To many, the thought of a funeral is a sobering one. The collective mourning of a friend or loved one is bound to surface all manner of emotions, from sorrow and sadness to nostalgia and sentimentality. Yet despite this turbulence, we recognise funerals, in any form, as an important part of the grieving process.
Of course, funerals are not a modern creation. In fact, the ceremonies as we know them today remain true to their roots; they are an opportunity to place faith in tradition, share the burden of loss, and support one another. So, where do funerals come from?
Here at Stockman & Loram, we’ve compiled a brief guide to the origins of funerals in the western world. Read on to discover more.
Earliest Known Burials
It may come as a surprise to discover that burials have taken place since the days of our Neanderthal ancestors, perhaps even earlier. Burial remains dating back as far as 27,000 years have been uncovered around the world and across many continents.
Although these burials do not constitute ‘funerals’ per se, they do provide us with a clearer understanding of the human desire to ritualise and mark death.
Funerals As We Know Them
The kind of funerals that we, in the west, are familiar with derive from the Ancient Greeks, who took great care to prepare, cremate and bury the remains of their deceased relatives. A number of elaborate burial rituals would take place before interment.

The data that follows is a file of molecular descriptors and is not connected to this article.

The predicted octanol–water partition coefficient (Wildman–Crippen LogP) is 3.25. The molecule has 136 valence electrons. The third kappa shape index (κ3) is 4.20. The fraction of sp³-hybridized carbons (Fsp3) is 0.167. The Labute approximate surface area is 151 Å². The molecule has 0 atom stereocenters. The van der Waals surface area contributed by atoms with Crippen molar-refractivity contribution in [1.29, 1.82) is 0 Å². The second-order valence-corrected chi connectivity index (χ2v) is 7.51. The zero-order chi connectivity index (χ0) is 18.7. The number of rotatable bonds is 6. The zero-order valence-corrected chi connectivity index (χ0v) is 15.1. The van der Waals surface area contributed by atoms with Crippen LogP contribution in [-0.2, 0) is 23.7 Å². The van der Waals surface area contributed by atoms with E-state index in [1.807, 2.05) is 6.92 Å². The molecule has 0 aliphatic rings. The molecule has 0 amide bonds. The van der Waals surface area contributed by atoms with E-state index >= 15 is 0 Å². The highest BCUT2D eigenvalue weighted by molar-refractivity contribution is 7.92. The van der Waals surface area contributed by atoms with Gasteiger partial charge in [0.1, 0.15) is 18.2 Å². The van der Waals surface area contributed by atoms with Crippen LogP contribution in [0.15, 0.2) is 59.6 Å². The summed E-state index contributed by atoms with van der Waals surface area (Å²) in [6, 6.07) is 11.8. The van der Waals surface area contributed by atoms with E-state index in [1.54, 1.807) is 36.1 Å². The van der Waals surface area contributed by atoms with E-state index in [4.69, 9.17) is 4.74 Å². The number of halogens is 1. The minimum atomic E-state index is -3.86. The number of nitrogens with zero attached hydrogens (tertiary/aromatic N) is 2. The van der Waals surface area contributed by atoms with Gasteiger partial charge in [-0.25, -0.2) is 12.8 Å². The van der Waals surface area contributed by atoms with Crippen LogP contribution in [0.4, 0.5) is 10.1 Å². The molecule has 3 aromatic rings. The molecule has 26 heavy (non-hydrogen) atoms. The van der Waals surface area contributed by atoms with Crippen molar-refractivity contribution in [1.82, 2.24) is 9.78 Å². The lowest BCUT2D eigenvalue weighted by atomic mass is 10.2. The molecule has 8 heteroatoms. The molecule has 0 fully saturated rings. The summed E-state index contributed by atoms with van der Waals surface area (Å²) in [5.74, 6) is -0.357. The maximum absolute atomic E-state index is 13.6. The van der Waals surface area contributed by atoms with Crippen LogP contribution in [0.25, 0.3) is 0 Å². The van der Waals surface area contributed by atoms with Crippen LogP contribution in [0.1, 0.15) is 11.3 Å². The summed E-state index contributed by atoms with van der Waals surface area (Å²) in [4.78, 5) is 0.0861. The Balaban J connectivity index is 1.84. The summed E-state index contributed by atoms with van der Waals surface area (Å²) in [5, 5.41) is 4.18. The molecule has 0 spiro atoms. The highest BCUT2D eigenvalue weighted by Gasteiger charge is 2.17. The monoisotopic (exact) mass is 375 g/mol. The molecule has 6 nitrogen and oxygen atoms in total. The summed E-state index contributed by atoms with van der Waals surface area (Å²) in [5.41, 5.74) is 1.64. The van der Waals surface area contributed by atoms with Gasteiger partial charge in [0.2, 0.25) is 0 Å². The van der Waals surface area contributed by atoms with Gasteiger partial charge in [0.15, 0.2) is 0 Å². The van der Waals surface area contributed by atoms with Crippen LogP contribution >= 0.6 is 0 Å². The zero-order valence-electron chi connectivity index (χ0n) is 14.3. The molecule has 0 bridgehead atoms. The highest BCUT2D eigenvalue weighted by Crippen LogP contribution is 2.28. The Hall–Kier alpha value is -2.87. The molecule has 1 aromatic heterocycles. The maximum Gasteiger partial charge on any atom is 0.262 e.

The word ‘funeral’, however, actually derives from the Latin word ‘Funus’, used by the Romans to denote matters surrounding death. As Roman Catholicism became prevalent across Europe, burials became more popular, alongside remembrance gatherings, masses and wakes.
Today, ancient traditions may still be observed in much of our modern culture; both burials and cremations exist as integral aspects of our western ceremonies across many faiths and religions. That said, many choose to merge tradition with modernity and modern funerals take different forms. From celebrations of life to traditional services, green burials to cremations, the important thing is holding a funeral that honours the life of the deceased and feels personal to the family and loved ones who have gathered.
Stockman & Loram
No matter your funeral requirements, we’re here to ensure that individuals are given the send-off they deserve. There is no right or wrong way to mourn and we endeavour to tailor our services to your requirements.
Please, contact us today to discuss your funeral arrangement needs.